Set up tools as an enabling shared service focused on application delivery velocity — shipping software ever more rapidly with minimal risk
Establish centers of excellence for infrastructure, security, networking, and other functional areas for self-service delivery of capabilities
Standardize on a service catalog with a set of common services for development teams to use and add new capabilities according to feedback
Tools: Shift to dynamic environments
Use tools that support the increasing ephemerality and distribution of infrastructure and applications and that support critical workflows rather than being tied to specific technologies
Provide policy and governance tooling to match the speed of delivery with compliance to manage risk in a self-service environment
Embed security and compliance requirements within the platform itself to accelerate production deployments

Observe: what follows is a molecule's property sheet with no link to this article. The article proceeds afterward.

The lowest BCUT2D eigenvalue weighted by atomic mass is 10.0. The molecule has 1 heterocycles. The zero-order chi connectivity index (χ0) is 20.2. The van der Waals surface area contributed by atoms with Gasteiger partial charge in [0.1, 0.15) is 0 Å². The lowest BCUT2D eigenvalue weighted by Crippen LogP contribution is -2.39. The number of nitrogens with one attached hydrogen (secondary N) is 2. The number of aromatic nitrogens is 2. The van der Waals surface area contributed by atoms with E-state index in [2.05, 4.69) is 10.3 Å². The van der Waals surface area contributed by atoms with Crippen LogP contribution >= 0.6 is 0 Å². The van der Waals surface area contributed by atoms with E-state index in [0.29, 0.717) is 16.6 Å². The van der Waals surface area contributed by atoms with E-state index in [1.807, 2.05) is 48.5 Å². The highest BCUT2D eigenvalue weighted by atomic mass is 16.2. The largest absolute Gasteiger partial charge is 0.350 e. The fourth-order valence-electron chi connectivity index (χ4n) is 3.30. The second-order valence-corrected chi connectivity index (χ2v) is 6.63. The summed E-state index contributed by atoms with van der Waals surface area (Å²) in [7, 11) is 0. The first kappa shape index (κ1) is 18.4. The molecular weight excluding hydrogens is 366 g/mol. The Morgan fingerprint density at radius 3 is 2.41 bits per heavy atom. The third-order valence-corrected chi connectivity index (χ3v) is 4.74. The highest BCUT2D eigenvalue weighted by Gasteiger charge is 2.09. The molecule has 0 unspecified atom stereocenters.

Put it all together, and it’s clear that adopting a common cloud operating model is an inevitable shift for educational organizations aiming to maximize their digital transformation. IT is evolving away from ITIL-based control points — focused on cost optimization — toward becoming self-service enablers focused on speed. HashiCorp’s suite of products provides solutions for each layer of the cloud infrastructure to enable educational institutions IT teams to successfully lead this shift to a cloud operating model.
By doing so, IT teams will be able to propel their digital transformation, shifting key infrastructure, applications, and services to the cloud and driving greater constituent experiences. In addition, by applying a platform mentality to this cloud operating model, they will create tools and processes that will optimize cloud spend and standardize organization cloud development, freeing up those resources to better serve the needs of their organizations.
To learn more about how HashiCorp can help you on your cloud journey, please reach out to our public sector team at email@example.com.